Lend With Care

Tuesday, March 08, 2016

I was introduced to Lend With Care when reading a post by Jo back in September last year. I thought it was only fitting to spread with word a little on my blog too.

Lend With Care offer microfinance loans to small business owners in developing countries.

Being a bit of a cynical old git I did a little Googling about the charity before delving in and found that it was run by Care International, and Deborah Meaden of Dragon's Den is an ambassador, which gave it all the credibility I needed to support it.

This is how it works - you make a contribution of any amount you like to an entreprenuer of your choosing, which goes towards their target loan amount. When contributions reach the full amount requested the money is given to the individual (or group) and they then start to repay the loan over a set amount of time.

It really is that simple.

I made my first loan to Bui van Khuyen in Hoa Binh, Vietnam. He requested a loan to install a biogas tank in his house. This is his story:

Farmers living in rural provinces like Hoa Binh always do their best to find a way out of poverty. Mr. Khuyen is a typical example. He is 53 years old and currently living with his wife and their three children aged between 24 and 29. Both of them work on the farm to make a living. Together they grow rice and rear 12 pigs. Farm products are sold to local merchant for profit.

The living area of Mr. Khuyen’s family is getting more and more polluted due to waste from animals. Seeing the importance of a clean and healthy environment, Mr. Khuyen decided to install a biogas tank in his house. Such installation will definitely reduce pollution and offer people living here a more healthy atmosphere. They will also have a chance to use renewable energy that is generated from the animal waste.

Later that day I received an email to say his loan had reached the target amount and his repayments would start soon.

That was five months ago, the biogas tank should now be installed and working, and I've been receiving regular repayments.

A few weeks ago I used the repayments to contribute towards Bui van Khanh, also in Vietnam.

Here is his story:

Mr. Bui Van Khanh is 35 years old and married with 3 children ages between 16 and 9, all enrolled in school. His parents are old but they are still healthy. The family of 7 lives in a shabby house in Mui village. Like other neighbors, Mr.Khanh’s family relies on agriculture as the main source of their income. Mr. Khanh grows sugarcane on a field of 3000 square meters, fattens 3 pigs and 20 chickens. He sells his farm products to local traders for profit.

Mr. Khanh knows that poor sanitation conditions will leave bad effects on his family’s health, especially his three young children. That’s why he applied for a loan to have a new double vault latrine built. The loan will be used to buy a septic-processing-tank, sand, bricks, cement, and hire some villagers to works as builders and complete the latrine construction.

The latrine should be being built now, if it hasn't been finished already, and I love the idea that not only does the money help Mr Khanh and his family, but the loan will also employ local people to build it.

It appears I have a bit of a thing about sanitation, but there are many different reasons why people apply. You can decide where your money goes and how much you give.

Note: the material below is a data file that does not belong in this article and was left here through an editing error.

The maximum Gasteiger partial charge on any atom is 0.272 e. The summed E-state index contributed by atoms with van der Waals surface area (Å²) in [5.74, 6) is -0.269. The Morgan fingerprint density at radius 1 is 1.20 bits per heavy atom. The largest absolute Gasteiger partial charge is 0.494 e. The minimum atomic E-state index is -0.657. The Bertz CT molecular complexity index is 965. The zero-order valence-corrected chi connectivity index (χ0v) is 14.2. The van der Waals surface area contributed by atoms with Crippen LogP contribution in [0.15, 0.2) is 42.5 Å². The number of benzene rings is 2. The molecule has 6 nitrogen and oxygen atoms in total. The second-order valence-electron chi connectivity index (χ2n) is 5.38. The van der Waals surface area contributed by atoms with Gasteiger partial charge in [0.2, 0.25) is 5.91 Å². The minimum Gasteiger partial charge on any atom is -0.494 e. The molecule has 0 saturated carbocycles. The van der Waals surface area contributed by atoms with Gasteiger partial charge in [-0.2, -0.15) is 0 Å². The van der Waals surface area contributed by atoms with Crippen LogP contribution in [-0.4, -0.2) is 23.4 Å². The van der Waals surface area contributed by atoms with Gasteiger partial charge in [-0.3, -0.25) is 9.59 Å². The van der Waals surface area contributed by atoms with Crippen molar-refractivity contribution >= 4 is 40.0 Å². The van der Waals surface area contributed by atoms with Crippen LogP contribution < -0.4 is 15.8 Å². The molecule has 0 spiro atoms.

I'm a firm believer in helping others to help themselves, this scheme allows people to make positive changes to their lives by offering small loans they otherwise wouldn't have access to.

It's a great idea, wouldn't you agree?

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9 comments

  1. That sounds brilliant! I've heard of it, my friend Ellie told me about it, but over the phone so it's nice to read about it!x

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    1. This really struck a chord with me when I first heard of it.

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  2. This was fascinating to read, Thomas and I have both read their website and started to talk about becoming lenders. Thanks for the heads up!

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    1. That's made my day :)
      I really like that the repayments can, and often are, then loaned to someone else, so the project just keeps rolling.
      So glad you're considering it x

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  3. I'm feeling really inspired. Think I might give it a go as it's got a really personal feel to it. Thanks for sharing your experience with it. Xx

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    1. Great! I was hoping that by sharing my experience that others would consider it. It's so nice that you know where your money is going, rather than just donating to one central pot.
      x

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  4. I'm so pleased that you've shared this on your blog, that you've had a positive experience with it yourself and that some of your readers are considering becoming lenders. I've just had another of my loans repaid in full so I shall be lending that money out again to someone else. I really like this way of donating to charity, it isn't just the person you're lending to who benefits and the loans are helping people to help themselves.

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    1. As you shared it on your blog, I thought it was fitting for me to share it aswell. I'm really pleased that others are considering it too, in all honesty that's exactly why I shared my experience :)

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Thank you for taking the time to comment x

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